10 Commandments of Judaism and Christianity
We might find ourselves thinking or asking, what’s the point of knowing this stuff? Why should religious content matter? Why should a “basic American” know the 10 Commandments of Judaism and Christianity, the 4 Noble Truths of Buddhism, the 5 Pillars of Faith of Islam, the 5 K’s of Sikhism, the 7 Deadly Sins of Catholicism, or the 5 key relationships of Confucianism? So what? Prothero’s response is simple and it is profound: “Content is the necessary means to understanding.” It is necessary for our self-growth and development; moreover, knowledge and understanding are indispensable in the fight against ignorance, intolerance, and discrimination.
Stephen Prothero Religious Literacy
Worksheet #1 Introduction and Chapter 1 “A Nation of Religious Illiterates”
Page references are furnished for the blue-cover 2007 textbook edition, followed by the later version e-text pagination.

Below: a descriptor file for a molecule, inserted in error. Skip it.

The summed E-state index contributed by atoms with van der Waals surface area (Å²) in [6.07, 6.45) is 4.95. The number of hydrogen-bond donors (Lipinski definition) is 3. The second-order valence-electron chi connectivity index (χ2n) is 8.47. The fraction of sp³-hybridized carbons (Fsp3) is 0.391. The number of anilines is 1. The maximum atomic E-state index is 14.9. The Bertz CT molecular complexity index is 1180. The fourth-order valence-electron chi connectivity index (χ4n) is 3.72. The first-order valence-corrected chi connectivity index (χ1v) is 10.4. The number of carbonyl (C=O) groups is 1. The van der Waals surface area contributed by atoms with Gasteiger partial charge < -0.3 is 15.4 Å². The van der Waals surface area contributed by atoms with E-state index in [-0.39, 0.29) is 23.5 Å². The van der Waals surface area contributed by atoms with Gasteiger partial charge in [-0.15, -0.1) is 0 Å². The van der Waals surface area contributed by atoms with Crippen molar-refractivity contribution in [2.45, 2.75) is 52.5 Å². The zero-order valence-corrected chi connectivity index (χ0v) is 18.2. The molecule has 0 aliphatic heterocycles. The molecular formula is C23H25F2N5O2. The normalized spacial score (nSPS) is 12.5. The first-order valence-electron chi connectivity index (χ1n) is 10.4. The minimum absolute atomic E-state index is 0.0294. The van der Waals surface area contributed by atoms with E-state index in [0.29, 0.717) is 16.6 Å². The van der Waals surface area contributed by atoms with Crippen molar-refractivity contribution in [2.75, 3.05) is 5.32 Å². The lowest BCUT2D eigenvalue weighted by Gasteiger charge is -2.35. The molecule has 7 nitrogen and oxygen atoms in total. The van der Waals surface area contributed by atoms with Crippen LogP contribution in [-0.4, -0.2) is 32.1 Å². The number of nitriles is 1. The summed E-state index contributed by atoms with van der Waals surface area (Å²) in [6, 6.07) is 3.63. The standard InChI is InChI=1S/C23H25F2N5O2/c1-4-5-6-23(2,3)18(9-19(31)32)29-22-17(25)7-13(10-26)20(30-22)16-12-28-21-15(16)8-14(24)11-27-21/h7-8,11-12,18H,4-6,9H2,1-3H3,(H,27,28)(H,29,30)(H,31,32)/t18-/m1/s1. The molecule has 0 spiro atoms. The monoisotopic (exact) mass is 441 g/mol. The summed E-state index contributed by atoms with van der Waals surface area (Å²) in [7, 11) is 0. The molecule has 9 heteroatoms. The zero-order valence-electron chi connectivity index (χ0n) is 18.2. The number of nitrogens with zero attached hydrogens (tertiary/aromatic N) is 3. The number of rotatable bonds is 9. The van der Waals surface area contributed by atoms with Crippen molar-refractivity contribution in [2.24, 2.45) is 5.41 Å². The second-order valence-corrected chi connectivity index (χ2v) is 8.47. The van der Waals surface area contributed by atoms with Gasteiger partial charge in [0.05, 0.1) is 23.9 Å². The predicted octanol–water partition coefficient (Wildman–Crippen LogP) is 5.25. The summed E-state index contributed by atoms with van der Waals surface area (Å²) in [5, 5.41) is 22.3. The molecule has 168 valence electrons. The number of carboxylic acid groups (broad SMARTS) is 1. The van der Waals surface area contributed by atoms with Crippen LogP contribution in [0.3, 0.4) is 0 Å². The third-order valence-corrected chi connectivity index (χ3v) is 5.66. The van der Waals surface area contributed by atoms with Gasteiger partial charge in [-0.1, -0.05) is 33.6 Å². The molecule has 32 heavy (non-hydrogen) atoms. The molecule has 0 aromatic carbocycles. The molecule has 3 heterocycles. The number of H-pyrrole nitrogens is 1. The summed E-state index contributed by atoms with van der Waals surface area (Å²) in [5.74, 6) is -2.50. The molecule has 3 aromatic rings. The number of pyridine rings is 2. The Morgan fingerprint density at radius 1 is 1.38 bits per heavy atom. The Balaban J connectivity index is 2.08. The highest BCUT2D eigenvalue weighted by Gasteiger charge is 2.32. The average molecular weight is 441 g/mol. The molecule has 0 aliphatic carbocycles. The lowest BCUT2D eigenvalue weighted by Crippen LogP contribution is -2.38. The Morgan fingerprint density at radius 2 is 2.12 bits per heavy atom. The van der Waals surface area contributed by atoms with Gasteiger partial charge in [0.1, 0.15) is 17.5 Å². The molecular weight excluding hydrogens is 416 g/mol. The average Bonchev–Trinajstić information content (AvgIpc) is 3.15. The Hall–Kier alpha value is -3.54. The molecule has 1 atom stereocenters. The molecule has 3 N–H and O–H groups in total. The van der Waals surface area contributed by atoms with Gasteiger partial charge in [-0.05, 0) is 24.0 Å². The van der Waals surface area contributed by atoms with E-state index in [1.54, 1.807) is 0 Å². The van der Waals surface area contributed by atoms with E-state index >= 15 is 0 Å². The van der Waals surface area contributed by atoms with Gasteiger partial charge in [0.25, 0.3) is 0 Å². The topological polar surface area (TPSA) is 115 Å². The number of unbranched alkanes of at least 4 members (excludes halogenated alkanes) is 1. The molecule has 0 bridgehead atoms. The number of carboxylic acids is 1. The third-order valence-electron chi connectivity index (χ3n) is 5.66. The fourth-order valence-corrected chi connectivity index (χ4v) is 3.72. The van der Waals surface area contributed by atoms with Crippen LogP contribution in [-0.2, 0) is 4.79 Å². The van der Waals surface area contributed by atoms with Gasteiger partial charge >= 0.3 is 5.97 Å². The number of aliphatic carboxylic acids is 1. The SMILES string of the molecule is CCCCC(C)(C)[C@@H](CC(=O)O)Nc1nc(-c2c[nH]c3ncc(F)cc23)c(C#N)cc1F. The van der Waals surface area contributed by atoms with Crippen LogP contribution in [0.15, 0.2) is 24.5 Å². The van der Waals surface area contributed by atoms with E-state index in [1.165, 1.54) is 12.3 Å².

a. a. What religion was the victim?
b. b. Look up Ballar Singh Sadhi’s religious tradition in the dictionary section of Prothero (pp185-292 textbook; pp163-252 e-text) and explain two things about it.
a. 2. In the textbook version on page 5 (p9 e-text) Prothero notes, “religion has always been a major factor in US politics, and international affairs.”
Prothero quotes Diane Eck, who laments, “Christians in the US are…abysmally ignorant about the religious traditions of the rest of the world.” List what Eck calls “the Big Five” major religious traditions of the world (pp8 textbook; p11 e-text). *Note: Daoism and Confucianism of China, and Jainism and Sikhism of India were not included by the author, though I definitely include these in my religions of the world courses.
a. 3. Name a number of issues, reforms, and debates in our culture that “are not comprehensible in a religious vacuum”—meaning that apart from a religious framework we cannot adequately analyze issues. (p6 textbook; p9 e-text)
a. 4. French sociologist Daniele Hervieu-Leger lamented about the European loss of [religious] faith. Note the metaphor for religion she uses, and argue that Europeans have broken it. Explain her metaphor. (p8 textbook; p11 e-text)
a. 5. In 1955 American sociologist Will Herberg wrote a ground-breaking study on Religion in America (p9 textbook; p12 e-text)